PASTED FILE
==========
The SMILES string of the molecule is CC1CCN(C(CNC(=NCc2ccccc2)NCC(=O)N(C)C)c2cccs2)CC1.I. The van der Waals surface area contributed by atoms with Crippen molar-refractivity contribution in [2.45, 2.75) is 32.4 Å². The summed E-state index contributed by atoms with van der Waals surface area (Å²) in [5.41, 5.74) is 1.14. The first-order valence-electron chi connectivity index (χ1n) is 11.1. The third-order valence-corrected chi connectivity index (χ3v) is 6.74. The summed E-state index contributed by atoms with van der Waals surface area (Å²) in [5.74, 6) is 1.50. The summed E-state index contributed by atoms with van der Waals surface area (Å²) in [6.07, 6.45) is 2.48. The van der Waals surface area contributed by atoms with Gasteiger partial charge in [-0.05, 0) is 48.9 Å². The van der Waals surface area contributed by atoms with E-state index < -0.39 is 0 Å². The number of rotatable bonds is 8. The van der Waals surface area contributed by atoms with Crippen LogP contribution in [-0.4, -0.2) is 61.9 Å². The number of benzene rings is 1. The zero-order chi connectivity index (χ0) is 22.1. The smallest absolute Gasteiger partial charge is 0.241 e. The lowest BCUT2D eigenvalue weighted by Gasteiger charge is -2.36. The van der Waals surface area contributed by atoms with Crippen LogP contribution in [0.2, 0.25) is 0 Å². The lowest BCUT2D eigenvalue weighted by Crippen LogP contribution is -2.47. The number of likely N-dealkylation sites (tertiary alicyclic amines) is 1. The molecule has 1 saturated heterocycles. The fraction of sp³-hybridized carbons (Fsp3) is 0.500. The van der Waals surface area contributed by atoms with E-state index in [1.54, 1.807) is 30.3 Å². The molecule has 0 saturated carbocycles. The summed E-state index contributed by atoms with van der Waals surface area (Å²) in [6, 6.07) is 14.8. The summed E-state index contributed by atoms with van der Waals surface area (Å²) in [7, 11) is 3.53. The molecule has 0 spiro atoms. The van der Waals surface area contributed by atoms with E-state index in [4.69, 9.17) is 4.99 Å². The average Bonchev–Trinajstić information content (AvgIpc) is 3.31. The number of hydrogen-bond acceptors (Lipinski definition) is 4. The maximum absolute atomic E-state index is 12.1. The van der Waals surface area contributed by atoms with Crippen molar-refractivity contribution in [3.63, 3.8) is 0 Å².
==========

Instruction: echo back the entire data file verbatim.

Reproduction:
The SMILES string of the molecule is CC1CCN(C(CNC(=NCc2ccccc2)NCC(=O)N(C)C)c2cccs2)CC1.I. The van der Waals surface area contributed by atoms with Crippen molar-refractivity contribution in [2.45, 2.75) is 32.4 Å². The summed E-state index contributed by atoms with van der Waals surface area (Å²) in [5.41, 5.74) is 1.14. The first-order valence-electron chi connectivity index (χ1n) is 11.1. The third-order valence-corrected chi connectivity index (χ3v) is 6.74. The summed E-state index contributed by atoms with van der Waals surface area (Å²) in [5.74, 6) is 1.50. The summed E-state index contributed by atoms with van der Waals surface area (Å²) in [6.07, 6.45) is 2.48. The van der Waals surface area contributed by atoms with Gasteiger partial charge in [-0.05, 0) is 48.9 Å². The van der Waals surface area contributed by atoms with E-state index < -0.39 is 0 Å². The number of rotatable bonds is 8. The van der Waals surface area contributed by atoms with Crippen LogP contribution in [-0.4, -0.2) is 61.9 Å². The number of benzene rings is 1. The zero-order chi connectivity index (χ0) is 22.1. The smallest absolute Gasteiger partial charge is 0.241 e. The lowest BCUT2D eigenvalue weighted by Gasteiger charge is -2.36. The van der Waals surface area contributed by atoms with Crippen LogP contribution in [0.2, 0.25) is 0 Å². The lowest BCUT2D eigenvalue weighted by Crippen LogP contribution is -2.47. The number of likely N-dealkylation sites (tertiary alicyclic amines) is 1. The molecule has 1 saturated heterocycles. The fraction of sp³-hybridized carbons (Fsp3) is 0.500. The van der Waals surface area contributed by atoms with E-state index in [1.54, 1.807) is 30.3 Å². The molecule has 0 saturated carbocycles. The summed E-state index contributed by atoms with van der Waals surface area (Å²) in [6, 6.07) is 14.8. The summed E-state index contributed by atoms with van der Waals surface area (Å²) in [7, 11) is 3.53. The molecule has 0 spiro atoms. The van der Waals surface area contributed by atoms with E-state index in [4.69, 9.17) is 4.99 Å². The average Bonchev–Trinajstić information content (AvgIpc) is 3.31. The number of hydrogen-bond acceptors (Lipinski definition) is 4. The maximum absolute atomic E-state index is 12.1. The van der Waals surface area contributed by atoms with Crippen molar-refractivity contribution in [3.63, 3.8) is 0 Å².